There is nothing better than introducing someone to a new cheese or salami or wine that you’re in love with and watching them light up as they try it. Our business is still small and personal, and we’ve been lucky to cultivate some amazing friendships that started as interactions in the shop.
The devotion the entire Cured team has to creating joy between customers and their food or drink is evident from the moment you set foot into either shop. And it also shines through on the Cured website, which was another big step in their journey.
Making the leap to selling online, and how WooCommerce came into the mix
For a little while, Cured experimented with selling a few of their goods online with a PayPal account and a secondary checkout page, but Will noted that the reporting on this solution was a « pain » and that their backend order management was less than ideal. So they went searching for a better solution, and eventually stumbled upon WooCommerce.
Coral, who worked previously as a graphic designer and we hear is « pretty handy » with WooCommerce, joined forces with a friend with development experience to build the store. The duo customized a premade WordPress theme to fit their needs, added some brilliant photography, and the rest is history.
With the online launch, Cured was able to reach several entirely new audiences. The team found themselves serving locals who had heard of them but weren’t able to make it in, plus shoppers who simply didn’t have access to Cured’s selections in their area. It also helped them get even more press, though their accolades had already been stacked quite high at that point.
Cured’s online store only carries a fraction of the inventory available in their two physical locations; Will says their small size and lack of resources have kept them from being able to add everything they sell, but they do plan to continue expanding their stock as time goes on.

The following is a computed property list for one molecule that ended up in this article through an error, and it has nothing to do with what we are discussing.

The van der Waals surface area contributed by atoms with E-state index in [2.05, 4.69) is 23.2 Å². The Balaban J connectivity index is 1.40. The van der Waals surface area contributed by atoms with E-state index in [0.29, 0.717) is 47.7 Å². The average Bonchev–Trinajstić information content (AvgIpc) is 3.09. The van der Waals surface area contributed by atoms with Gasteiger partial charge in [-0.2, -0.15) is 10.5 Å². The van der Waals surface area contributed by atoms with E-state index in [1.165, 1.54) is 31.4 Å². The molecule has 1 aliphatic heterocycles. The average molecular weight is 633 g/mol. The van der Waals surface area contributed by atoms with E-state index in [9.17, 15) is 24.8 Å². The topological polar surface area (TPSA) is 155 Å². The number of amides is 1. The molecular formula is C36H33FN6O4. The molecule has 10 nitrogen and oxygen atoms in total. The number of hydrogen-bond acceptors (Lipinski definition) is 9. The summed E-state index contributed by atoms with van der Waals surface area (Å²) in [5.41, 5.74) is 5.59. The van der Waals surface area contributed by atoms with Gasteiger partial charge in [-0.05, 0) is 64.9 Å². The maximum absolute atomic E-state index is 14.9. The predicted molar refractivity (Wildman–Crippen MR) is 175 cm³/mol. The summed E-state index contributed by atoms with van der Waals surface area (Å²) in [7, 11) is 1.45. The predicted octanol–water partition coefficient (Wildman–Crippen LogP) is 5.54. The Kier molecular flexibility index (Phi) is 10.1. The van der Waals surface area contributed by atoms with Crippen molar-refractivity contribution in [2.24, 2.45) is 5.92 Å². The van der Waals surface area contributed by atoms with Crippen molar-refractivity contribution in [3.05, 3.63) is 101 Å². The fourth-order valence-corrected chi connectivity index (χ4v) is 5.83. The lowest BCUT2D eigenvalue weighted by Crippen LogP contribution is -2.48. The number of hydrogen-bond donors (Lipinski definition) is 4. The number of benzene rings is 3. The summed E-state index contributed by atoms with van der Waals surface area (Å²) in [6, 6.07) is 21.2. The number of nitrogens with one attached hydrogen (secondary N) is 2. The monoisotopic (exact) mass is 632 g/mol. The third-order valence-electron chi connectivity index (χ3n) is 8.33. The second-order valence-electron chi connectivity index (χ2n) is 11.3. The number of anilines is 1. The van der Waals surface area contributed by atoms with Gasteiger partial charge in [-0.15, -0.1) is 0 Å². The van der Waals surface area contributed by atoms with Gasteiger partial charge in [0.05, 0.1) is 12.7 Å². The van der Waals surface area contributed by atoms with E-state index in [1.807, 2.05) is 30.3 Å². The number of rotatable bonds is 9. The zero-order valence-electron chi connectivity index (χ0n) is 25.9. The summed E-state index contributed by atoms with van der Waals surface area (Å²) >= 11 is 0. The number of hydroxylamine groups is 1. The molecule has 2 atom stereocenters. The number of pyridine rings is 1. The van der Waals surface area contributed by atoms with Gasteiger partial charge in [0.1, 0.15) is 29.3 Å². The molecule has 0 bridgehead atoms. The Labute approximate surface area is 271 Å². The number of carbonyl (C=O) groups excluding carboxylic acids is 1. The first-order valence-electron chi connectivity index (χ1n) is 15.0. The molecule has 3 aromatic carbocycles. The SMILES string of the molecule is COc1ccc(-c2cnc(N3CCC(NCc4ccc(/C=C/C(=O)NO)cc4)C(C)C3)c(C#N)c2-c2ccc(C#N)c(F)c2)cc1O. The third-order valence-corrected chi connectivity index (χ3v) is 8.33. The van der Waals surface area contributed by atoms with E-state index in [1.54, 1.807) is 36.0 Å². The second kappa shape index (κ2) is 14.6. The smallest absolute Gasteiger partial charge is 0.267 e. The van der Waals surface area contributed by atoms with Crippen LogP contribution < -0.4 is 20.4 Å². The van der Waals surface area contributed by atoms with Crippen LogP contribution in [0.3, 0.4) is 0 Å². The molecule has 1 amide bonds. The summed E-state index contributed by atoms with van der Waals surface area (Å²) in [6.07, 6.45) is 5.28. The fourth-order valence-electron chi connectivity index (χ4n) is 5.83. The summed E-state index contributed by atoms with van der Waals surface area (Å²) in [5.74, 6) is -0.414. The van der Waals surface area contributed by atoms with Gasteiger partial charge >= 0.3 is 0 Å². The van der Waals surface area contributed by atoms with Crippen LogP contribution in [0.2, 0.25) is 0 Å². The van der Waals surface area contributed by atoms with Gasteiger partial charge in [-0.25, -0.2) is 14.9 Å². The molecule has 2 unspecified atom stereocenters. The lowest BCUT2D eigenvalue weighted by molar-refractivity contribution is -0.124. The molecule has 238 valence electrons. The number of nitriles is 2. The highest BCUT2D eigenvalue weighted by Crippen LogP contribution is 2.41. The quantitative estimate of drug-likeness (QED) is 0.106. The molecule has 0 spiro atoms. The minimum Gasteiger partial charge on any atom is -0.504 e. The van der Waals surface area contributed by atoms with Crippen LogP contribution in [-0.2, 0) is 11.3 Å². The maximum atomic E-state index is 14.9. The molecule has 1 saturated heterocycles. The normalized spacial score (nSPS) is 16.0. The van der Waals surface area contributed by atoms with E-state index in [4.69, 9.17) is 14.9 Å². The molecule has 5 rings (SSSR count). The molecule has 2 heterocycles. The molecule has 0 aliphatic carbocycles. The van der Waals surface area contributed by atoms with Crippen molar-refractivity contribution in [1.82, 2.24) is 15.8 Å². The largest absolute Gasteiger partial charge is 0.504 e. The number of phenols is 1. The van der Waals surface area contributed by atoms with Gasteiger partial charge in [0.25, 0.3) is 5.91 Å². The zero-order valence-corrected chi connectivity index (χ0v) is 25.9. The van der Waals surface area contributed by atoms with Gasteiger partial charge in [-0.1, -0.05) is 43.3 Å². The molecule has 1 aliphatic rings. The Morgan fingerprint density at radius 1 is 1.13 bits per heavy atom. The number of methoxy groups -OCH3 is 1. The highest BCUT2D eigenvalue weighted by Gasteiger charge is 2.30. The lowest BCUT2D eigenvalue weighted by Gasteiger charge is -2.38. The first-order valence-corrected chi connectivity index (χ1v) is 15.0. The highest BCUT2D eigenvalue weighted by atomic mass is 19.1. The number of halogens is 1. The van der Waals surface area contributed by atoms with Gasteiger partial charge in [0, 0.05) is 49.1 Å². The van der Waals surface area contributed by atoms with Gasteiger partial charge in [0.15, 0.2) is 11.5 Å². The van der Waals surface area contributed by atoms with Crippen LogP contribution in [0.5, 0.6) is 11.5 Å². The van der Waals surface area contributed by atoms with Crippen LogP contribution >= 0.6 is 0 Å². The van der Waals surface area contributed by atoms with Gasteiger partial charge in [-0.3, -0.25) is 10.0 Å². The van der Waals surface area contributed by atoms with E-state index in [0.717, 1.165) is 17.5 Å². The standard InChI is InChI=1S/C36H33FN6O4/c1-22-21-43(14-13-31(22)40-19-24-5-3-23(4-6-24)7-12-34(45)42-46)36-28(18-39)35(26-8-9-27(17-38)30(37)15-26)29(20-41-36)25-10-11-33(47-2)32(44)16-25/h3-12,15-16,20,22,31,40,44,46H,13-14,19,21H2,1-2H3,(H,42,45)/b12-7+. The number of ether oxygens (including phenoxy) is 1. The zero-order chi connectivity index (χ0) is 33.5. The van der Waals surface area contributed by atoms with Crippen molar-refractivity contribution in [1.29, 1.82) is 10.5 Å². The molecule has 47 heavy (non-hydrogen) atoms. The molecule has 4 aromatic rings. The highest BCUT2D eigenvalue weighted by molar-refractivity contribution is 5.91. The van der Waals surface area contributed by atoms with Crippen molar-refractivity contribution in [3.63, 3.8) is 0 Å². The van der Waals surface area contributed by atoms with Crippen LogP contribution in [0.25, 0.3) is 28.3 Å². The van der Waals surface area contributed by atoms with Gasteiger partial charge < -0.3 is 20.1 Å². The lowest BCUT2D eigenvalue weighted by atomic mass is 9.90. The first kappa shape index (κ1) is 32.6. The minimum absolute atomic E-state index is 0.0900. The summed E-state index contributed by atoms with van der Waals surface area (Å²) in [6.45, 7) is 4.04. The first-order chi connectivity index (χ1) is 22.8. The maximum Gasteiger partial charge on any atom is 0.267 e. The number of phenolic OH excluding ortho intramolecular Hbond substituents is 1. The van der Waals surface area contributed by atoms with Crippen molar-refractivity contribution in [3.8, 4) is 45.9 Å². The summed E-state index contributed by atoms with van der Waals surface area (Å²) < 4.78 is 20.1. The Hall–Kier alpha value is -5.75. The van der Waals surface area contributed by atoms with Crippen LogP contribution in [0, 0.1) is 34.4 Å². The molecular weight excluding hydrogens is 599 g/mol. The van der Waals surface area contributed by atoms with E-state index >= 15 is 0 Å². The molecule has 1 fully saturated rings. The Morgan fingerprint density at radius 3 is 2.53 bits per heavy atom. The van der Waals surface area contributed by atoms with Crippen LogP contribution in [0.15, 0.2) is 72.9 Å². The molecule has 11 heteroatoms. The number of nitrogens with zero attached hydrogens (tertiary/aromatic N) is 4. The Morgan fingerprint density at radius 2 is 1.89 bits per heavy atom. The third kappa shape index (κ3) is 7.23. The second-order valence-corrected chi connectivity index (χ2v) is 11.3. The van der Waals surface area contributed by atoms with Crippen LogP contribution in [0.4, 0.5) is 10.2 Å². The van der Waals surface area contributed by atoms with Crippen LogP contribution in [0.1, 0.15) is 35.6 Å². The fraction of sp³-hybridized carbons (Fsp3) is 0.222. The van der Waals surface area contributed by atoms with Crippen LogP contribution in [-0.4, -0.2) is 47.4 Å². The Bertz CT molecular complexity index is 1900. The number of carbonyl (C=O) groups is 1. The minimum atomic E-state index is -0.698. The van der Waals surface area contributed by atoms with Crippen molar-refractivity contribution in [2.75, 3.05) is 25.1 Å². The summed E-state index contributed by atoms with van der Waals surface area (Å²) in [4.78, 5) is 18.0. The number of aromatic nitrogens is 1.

For the time being, the online arm of Cured is a fine spot to pick up pre-made gift baskets or bundles of fine meats, cheeses, or other delightful gifts. Will explains:
We largely focus on collections of items we love or gift baskets. Our bundles are suggested combinations of things we think make good gifts, or provide a way to stock a section of your pantry in one fell swoop.
It’s a sensible decision, truthfully: customers shopping online don’t have the benefit of the staff’s expert in-person guidance, and so there’s less of a barrier to purchase if they can grab something already put together and ready to take to a party or serve at an event.
Finally, Will spoke about a few ways they’re learning to improve their store, plus offer some kind compliments:
Honestly we are still playing with what works best, [learning] how to add suggested add-on products, recommend complimentary items, and more. WordPress and WooCommerce offer an incredible array of plugins and extensions, and it’s exciting seeing what keeps coming up that might be a fit for us.
Tying it all together with Square for easy payments and inventory sharing
About a year after launching the Cured store online, Will and Coral came upon the (then newly-released) Square extension for WooCommerce. They’d been using Square POS in their physical stores for some time up until then, and were happy with the simple interface and intuitive, customer-friendly nature of it.
The idea of being able to tie all of Cured’s inventory and payment processing into a single system sounded appealing, so the team moved ahead with purchasing the extension and replacing the payment processor they’d been using online previously.